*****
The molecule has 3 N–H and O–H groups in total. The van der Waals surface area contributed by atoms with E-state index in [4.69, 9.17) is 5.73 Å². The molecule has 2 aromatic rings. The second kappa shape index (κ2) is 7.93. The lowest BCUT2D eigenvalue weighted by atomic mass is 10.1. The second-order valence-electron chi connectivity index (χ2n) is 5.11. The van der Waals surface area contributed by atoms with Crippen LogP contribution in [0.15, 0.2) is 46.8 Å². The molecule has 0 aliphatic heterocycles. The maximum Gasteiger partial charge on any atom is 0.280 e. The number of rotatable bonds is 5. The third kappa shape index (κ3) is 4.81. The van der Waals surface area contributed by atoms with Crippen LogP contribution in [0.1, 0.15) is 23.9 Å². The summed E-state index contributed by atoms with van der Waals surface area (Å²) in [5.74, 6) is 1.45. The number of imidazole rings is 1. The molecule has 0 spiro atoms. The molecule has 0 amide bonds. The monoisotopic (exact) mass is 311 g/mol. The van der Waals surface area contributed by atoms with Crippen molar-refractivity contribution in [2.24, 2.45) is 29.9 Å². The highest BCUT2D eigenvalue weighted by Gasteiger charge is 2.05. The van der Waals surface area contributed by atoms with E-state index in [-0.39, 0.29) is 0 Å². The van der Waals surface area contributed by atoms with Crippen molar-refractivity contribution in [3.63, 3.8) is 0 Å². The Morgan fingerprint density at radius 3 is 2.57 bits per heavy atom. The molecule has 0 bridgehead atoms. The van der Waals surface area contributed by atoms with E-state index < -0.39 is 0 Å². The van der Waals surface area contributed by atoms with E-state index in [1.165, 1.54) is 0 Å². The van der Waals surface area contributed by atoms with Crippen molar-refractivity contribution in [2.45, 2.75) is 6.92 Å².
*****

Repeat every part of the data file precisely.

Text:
The molecule has 3 N–H and O–H groups in total. The van der Waals surface area contributed by atoms with E-state index in [4.69, 9.17) is 5.73 Å². The molecule has 2 aromatic rings. The second kappa shape index (κ2) is 7.93. The lowest BCUT2D eigenvalue weighted by atomic mass is 10.1. The second-order valence-electron chi connectivity index (χ2n) is 5.11. The van der Waals surface area contributed by atoms with Crippen LogP contribution in [0.15, 0.2) is 46.8 Å². The molecule has 0 aliphatic heterocycles. The maximum Gasteiger partial charge on any atom is 0.280 e. The number of rotatable bonds is 5. The third kappa shape index (κ3) is 4.81. The van der Waals surface area contributed by atoms with Crippen LogP contribution in [0.1, 0.15) is 23.9 Å². The summed E-state index contributed by atoms with van der Waals surface area (Å²) in [5.74, 6) is 1.45. The number of imidazole rings is 1. The molecule has 0 spiro atoms. The molecule has 0 amide bonds. The monoisotopic (exact) mass is 311 g/mol. The van der Waals surface area contributed by atoms with Crippen molar-refractivity contribution in [2.24, 2.45) is 29.9 Å². The highest BCUT2D eigenvalue weighted by Gasteiger charge is 2.05. The van der Waals surface area contributed by atoms with E-state index in [-0.39, 0.29) is 0 Å². The van der Waals surface area contributed by atoms with Crippen molar-refractivity contribution in [3.63, 3.8) is 0 Å². The Morgan fingerprint density at radius 3 is 2.57 bits per heavy atom. The molecule has 0 bridgehead atoms. The van der Waals surface area contributed by atoms with E-state index < -0.39 is 0 Å². The van der Waals surface area contributed by atoms with E-state index in [1.165, 1.54) is 0 Å². The van der Waals surface area contributed by atoms with Crippen molar-refractivity contribution in [2.45, 2.75) is 6.92 Å².